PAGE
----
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Thursday, December 8, 2016

When It Comes To Mass Shootings, Nothing Is Black And White

When It Comes To Mass Shootings, Nothing Is Black And White

With the exception of sex and religion, nothing makes people more irrational than race. Given the bloody history of racial disputes in American life, one would think that responsible news organizations would take particular care in addressing inflammatory topics. Then there’s The Washington Post, which actually ran an Easter Sunday opinion column headlined, “White men have much to discuss about mass shootings.”

Written by Charlotte and Harriet Childress, identical twins who describe themselves as “researchers and consultants on social and political issues — with a Ph.D. and four master’s degrees between them — the essay argued that something uniquely wicked about “white male culture” is responsible for tragedies like last year’s massacre of 26 schoolchildren and teachers in Newtown, CT.

“Nearly all of the mass shootings in this country in recent years,” the authors assure us, “not just Newtown, Aurora, Fort Hood, Tucson and Columbine—have been committed by white men and boys.”

Yes, the Childress sisters actually wrote that, and the editors of the most influential newspaper in our nation’s capital waved it into print.

Neatly airbrushed out of the picture, most Washingtonians would object, were two of the most notorious mass murderers in recent U.S. history: “Beltway snipers” John Allen Muhammad and Lee Boyd Malvo. In 2002 they murdered 10 people in The Washington Post’s primary circulation area for explicitly racial (and entirely mad) reasons having to do with black nationalism.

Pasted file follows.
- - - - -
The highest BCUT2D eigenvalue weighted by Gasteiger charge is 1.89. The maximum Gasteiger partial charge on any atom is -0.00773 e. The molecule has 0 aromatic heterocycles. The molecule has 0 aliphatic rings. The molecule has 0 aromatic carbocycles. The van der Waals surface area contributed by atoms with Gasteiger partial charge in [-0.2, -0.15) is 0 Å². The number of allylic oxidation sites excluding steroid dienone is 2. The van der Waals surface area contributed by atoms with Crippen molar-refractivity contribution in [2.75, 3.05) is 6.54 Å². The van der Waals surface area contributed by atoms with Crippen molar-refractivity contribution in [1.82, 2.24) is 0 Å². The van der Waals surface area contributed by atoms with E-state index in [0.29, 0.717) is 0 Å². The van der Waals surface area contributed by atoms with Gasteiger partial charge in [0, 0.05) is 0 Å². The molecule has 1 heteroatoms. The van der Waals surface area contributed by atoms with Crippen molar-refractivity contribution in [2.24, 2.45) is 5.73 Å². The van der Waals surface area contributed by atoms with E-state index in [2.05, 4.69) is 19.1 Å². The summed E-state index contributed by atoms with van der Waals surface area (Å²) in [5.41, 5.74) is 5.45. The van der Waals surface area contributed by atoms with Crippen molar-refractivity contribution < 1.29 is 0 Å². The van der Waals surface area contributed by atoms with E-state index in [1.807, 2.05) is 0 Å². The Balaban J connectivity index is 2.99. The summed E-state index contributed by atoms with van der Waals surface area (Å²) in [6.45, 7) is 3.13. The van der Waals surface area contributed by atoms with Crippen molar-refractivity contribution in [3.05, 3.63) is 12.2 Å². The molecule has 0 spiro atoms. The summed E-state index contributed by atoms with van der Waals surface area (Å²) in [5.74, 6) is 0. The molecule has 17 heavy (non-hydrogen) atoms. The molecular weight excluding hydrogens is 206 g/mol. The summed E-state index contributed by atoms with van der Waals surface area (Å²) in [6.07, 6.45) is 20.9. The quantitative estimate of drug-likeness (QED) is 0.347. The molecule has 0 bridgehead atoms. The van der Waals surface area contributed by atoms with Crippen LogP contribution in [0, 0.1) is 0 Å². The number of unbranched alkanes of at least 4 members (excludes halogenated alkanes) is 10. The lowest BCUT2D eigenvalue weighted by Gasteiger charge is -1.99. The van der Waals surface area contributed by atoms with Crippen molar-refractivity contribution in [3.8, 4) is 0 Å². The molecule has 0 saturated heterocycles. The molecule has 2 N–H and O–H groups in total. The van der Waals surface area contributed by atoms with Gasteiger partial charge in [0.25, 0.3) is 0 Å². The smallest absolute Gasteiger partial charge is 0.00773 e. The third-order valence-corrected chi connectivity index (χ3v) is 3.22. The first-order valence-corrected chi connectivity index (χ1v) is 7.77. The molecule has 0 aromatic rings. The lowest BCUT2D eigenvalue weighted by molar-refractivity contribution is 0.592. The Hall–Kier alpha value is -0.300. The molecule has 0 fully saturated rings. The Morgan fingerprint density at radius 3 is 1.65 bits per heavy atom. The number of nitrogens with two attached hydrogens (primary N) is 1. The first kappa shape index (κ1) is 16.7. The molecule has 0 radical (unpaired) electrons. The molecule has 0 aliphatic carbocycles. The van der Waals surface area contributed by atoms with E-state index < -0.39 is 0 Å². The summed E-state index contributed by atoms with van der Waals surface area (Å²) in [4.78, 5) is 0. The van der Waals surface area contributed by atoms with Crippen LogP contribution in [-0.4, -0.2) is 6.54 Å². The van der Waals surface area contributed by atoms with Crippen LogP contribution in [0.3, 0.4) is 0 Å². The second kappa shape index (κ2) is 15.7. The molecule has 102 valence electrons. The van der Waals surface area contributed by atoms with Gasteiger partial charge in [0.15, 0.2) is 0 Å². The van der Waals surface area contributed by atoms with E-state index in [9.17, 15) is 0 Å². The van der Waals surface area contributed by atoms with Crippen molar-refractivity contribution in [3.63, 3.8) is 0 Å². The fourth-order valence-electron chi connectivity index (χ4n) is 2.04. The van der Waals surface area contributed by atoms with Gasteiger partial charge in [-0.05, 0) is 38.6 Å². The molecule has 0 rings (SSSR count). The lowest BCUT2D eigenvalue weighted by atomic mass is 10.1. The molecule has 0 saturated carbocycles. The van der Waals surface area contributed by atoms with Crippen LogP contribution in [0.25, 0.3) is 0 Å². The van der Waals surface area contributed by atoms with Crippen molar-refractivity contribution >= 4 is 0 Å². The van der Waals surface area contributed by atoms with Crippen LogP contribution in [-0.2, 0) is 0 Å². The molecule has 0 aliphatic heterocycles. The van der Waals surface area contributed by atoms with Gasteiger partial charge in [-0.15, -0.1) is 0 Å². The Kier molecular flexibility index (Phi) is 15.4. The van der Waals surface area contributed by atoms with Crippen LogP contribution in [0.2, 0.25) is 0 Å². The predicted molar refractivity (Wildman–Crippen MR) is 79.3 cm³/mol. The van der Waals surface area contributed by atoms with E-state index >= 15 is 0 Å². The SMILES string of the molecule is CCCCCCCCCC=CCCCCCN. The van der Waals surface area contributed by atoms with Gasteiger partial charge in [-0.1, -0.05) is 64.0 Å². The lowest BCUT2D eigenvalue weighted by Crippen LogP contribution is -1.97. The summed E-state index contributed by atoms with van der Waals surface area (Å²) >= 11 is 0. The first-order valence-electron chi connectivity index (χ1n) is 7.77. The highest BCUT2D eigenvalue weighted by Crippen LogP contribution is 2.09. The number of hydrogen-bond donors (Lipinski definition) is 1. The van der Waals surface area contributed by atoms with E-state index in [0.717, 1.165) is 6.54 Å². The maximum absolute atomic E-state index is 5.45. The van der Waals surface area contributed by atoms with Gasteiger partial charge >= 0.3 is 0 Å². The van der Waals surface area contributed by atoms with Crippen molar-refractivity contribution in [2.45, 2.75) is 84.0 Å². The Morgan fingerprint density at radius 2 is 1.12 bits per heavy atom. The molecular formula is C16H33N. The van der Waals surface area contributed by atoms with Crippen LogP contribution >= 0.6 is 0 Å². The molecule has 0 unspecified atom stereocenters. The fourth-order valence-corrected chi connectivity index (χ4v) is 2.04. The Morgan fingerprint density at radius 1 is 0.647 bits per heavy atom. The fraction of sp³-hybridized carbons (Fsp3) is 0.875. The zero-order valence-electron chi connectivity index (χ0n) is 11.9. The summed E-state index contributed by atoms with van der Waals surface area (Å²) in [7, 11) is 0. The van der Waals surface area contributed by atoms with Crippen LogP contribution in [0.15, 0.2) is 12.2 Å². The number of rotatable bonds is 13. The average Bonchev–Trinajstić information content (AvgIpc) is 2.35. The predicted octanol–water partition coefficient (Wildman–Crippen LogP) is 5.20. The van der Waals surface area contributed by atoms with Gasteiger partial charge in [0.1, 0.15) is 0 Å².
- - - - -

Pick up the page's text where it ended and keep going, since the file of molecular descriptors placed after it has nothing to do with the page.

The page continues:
Also 2007 rampage shooter Seung-Hui Cho, a Korean immigrant who killed 32 classmates and professors at Virginia Tech. Raised in Fairfax County, VA, across the Potomac River from Washington, Cho had been adjudicated “an imminent danger to himself as a result of mental illness” in a Virginia court, but not hospitalized.

This last is important because another of the Childress sisters’ claims is that “when white men try to divert attention” from their collective guilt “by talking about mental health issues, many people buy into the idea that the United States has a national mental health problem.”

Odd, because yet another mass shooting with a Washington angle involves Army psychiatrist Maj. Nidal Hasan, the Fort Hood assassin—an Arlington, VA native. Whether or not Hasan, a Palestinian-American Muslim many would call a terrorist, should properly be called “white” as the Childress sisters use the word, was debated by many of the thousands of online commentators who gravitated to the Post website to bicker and exchange anonymous racial insults—an entirely predictable outcome of publishing such witless nonsense.

It’s also true that several of Maj. Hasan’s colleagues at the Walter Reed Medical Center—another Washington institution—described him as “paranoid” and “schizoid,” terms that have been applied in medical settings to the Tucson and Aurora shooters as well.

But the Childress sisters are having none of that. “What facets of white male culture,” they demand to know, “create so many mass shootings?”

If I sound personally offended, that’s an error of tone.

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